Preparation: the warm-up stage, a safe space is established without obstacles nor distractions, a supportive relationship with a witness is formed, comfort for participants to be familiar with moving with their eyes closed.
Incubation: leader verbally prompts participant to go into subconscious, open-ended imagery used to create an internal environment that is catered to the participant, relaxed atmosphere, symbolic movements.
Illumination: process which is integrated through conscious awareness via dialogue with witness, self-reflection in which the participant uncovers and resolves subconscious motivations, increased self awareness, can have positive and negative effects.
Evaluation: discuss insights and significance of the process, prepare to end therapy[16]

The use of props[edit]

Dance movement therapists frequently use props during sessions to support grounding skills and to increase clients' awareness of their bodies and personal boundaries. These props might include blankets, sensory balls, weighted blankets, colorful scarves, coloring pencils, and resistance bands. Clients also often can select the type of music they prefer for the session.

Proposed mechanisms[edit]

Various hypothesis have been proposed for mechanisms by which dance therapy may benefit participants. There is a social component to dance therapy, which can be valuable for psychological functioning through human interaction. Another possible mechanism is the music that is used during the session, which may be able to reduce pain, decrease anxiety, and increase relaxation. Since dance requires learning and involves becoming active and discovering capacities for movement, there is also the physical training that could provide benefits as well. Dancing may be considered more uplifting and enjoyable than other types of exercise. Dance therapy can also involve nonverbal communication, "which enables participants to express their feelings without words. This might be helpful when normal communication is absent or has broken down (eg, for patients with dementia)."[18]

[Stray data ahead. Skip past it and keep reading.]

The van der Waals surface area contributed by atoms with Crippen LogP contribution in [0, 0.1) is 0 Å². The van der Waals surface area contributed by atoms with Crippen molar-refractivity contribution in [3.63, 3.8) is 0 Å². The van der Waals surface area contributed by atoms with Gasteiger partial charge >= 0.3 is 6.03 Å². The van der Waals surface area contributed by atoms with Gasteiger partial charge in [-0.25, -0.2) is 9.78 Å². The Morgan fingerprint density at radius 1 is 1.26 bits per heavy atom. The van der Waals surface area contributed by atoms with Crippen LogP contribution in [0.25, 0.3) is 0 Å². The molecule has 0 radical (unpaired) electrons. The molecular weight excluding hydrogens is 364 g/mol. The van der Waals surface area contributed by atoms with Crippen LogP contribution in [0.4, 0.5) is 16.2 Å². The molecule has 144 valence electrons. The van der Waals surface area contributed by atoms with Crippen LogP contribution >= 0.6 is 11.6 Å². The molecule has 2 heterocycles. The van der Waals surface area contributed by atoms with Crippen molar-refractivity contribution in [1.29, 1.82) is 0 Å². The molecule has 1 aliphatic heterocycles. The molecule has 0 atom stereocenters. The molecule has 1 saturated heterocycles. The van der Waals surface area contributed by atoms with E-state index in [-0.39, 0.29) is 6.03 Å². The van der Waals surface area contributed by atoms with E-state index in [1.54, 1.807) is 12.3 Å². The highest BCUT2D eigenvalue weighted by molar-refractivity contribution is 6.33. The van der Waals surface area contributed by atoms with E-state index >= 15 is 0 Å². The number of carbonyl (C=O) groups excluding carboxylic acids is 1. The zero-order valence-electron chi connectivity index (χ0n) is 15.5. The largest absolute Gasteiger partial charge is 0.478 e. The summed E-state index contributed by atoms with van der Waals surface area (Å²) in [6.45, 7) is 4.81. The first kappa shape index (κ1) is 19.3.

DMT is practiced in a large variety of locations. Such locations include:[19]


Organizations such as the American Dance Therapy Association were created in order to uphold high standards in the field of DMT. Such organizations help connect individuals to therapists and DMT.[20]

American Dance Therapy Association[edit]

American Dance Therapy Association (ADTA) was founded in 1966 in order to uphold high standards throughout dance therapy. The ADTA was created by Marian Chace, the first president of the ADTA, Elissa Queyquep White, Claire Schmais, and other pioneers in dance movement.[21][22] Along with setting standards for which therapists must attain to become licensed therapists, ADTA keeps an updated registry of all movement/dance therapists who have met ADTA's standards. In addition, ADTA also publishes the American Journal of Dance Therapy and sponsors annual professional conferences.[20] According to the ADTA, movement is considered to be a language which allows our body. mind, and spirit to communicate.[23] There are recorded webinars that you can watch at any point in time that can educate and give you more knowledge about the dance therapy field.[24] Along with this, there are also live webinars that you can purchase which allow you to receive a deeper education about how you can use dance therapy in your daily life.[24]

Association for Dance Movement Psychotherapy, United Kingdom[edit]

The Association for Dance Movement Psychotherapy, United Kingdom (ADMP UK) was one of the first organizations established to regulate the field of dance therapy. ADMP UK accredits therapists and oversees that all regulations are followed.[25] The association actively promotes dance in the UK and other countries, and collaborates with other art therapy organizations.[26] The ADMP UK is providing dance therapy to the community which can be done individually or in group sessions.[27] They use Dance Movement Psychotherapy (DMP), which explains how body movement is a key instrument of expression and communication, throughout these sessions.[28] DMP can support trust within the relationships in your life, the potential for you to physically and spiritually grow within yourself, and the discovery of who you truly are.[28]